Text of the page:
Catch You on the B-Side
Soul music is built on the back of the little guy. As I’ve mentioned before in this column, most of Motown’s classics were recorded by a group of little-known musicians called the Funk Brothers. They put together the backing music for almost all of the record label’s hits—in fact, according to the documentary “Standing in the Shadows of Motown,” they have between them more number 1s than the Beatles, Elvis Presley, the Rolling Stones, and the Beach Boys combined. Other soul labels worked in a similar way. For example, Stax Records employed Booker T and the M.G.’s as their studio band, where they recorded songs for the likes of Aretha Franklin, Otis Redding, and Sam & Dave.
New York has a surprisingly complicated relationship with soul music. Strangely enough for a city that has consistently been at the forefront of all aspects of African-American culture—from the Harlem Renaissance through jazz and the birth of hip-hop to the present day—it never produced a home-grown soul scene. For a brief period in the ’60s it passed its cultural mantle to several cities that frankly seem like backwaters when compared to the Big Apple: places like Detroit, Philadelphia, Memphis, and Muscle Shoals. In fact, I would argue that the city played an active role in killing off soul music, as disco—a movement that exploded out of downtown Manhattan in the mid ’70s—replaced soul and funk as the main form of dance music. However, hip-hop, the other great New York cultural invention of the ’70s, has done more to preserve and popularize soul than anything else.
In the early ’70s Leroy Burgess had a big problem. His Harlem-based soul band Black Ivory was struggling to stay above water in a town without a big soul market and on a label that didn’t have the resources to promote its music beyond the East Coast. Even worse, as the years trundled along disco got bigger, DJs stopped spinning soul, and the clubs stopped hiring soul bands. Eventually, Burgess would jump ship and make a name for himself as a producer—working for artists like Rick James—and Black Ivory would slowly fall apart.
Rock guitarists have all the fun. They get to stand at the front of the stage with the lead singer and play flashy solos—which are run through about eight different electronic filters)—and bask in the light of their fans’ adoration. Drummers and bass players, on the other hand, have to stand in the background and look mournfully out to the crowd, hoping that some girl might look past the frontman’s unbridled machismo and notice the sensitive soul laying down beats toward the back.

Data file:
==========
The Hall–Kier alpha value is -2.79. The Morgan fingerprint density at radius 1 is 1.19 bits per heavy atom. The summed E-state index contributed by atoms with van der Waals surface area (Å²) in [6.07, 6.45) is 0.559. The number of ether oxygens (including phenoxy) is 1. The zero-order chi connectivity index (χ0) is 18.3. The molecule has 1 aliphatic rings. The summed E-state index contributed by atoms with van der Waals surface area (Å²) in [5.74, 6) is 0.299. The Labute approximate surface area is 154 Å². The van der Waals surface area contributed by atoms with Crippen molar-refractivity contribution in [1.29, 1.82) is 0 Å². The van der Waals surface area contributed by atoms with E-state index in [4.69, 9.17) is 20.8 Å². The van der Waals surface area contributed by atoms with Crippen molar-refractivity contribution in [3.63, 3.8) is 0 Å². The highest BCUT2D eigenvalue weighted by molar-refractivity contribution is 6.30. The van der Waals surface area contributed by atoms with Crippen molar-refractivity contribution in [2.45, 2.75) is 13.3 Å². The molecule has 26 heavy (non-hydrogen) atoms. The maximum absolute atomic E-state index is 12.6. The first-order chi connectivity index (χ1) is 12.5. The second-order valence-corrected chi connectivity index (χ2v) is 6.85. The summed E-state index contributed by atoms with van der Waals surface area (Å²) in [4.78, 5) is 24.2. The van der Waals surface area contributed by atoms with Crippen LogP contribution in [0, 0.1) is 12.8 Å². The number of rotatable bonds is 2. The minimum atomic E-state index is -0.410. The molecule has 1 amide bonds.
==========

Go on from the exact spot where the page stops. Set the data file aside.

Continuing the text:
This wasn’t always the case. Back in the heady days of soul music, while the lead singers were busting out some fly, synchronized dance in the front, the guitarist and the bassist were standing together. Bassists, drummers, and guitarists were equals, all working together to lay down the foundation of the song. Guitarists didn’t get solos. Like all the other musicians, they would get a “break”—a couple of measures—in the song to do their thing before melting back into the rest of the band.
Some time in 1970—or it might have been 1969, details are a little sketchy—a little-known singer walked into De Luxe Studios in Cincinnati, cut one monster of a record, and then disappeared. Marie “Queenie” Lyons, whose album “Soul Fever” is one of the funkiest soul LPs ever to drop, sunk without a trace. She hasn’t recorded since.
For a while in the late ‘60s, things seemed to be going Lyons’ way. She was a regular on the Chitlin’ Circuit—a network of venues across the country that catered to black performers and audiences—and was even hired by James Brown to be one of his “Funky Divas.” She released a couple of singles on De Luxe in 1969, a year before “Soul Fever” came out. But like so many talented performers before and since, Lyons couldn’t catch a break, and her incredible brand of hard-rocking R&B has only been appreciated by soul-crazed audiophiles such as myself. That changes now.
Sometimes I feel like writing for the Arts Board is a bit like being a defense attorney. Granted, there are some things on which we all agree (shout out to Kendrick Lamar and Pokemon Blue), but a large part of my artistic taste has to be defended. Not in a man-the-barricades, Battle of the Alamo sort of way, but in a more nuanced, “Inherit the Wind” fashion. My love and appreciation of certain things has to be eloquently proven to be definitively good (or at least not shit) in front of a jury of my peers.
As a second semester senior, I am using this column as my closing statement on Crimson Arts. I have chosen to use 600 to 800 words, every other week, to defend the relevancy of a select group of soul B-sides. B-sides have been sold on the reverse side of a vinyl record—the A-side was the big hit you generally wanted to buy when you went to the record store back in the day. None of the songs I chose were actually B-sides, but like the songs thrown on the back side of the single, they have been masked by their more popular or commercial counterparts. Hopefully, this column will help bring some of the songs I love out of the shadows of the hit singles so that they can bask in the light they deserve. None of these particular songs are reviled. In fact, I would say most of them are not particularly well known. But hopefully, ladies and gentlemen of the jury, by the end of this semester and this column, you will be completely and utterly convinced that the music I bring to your attention is still very much relevant.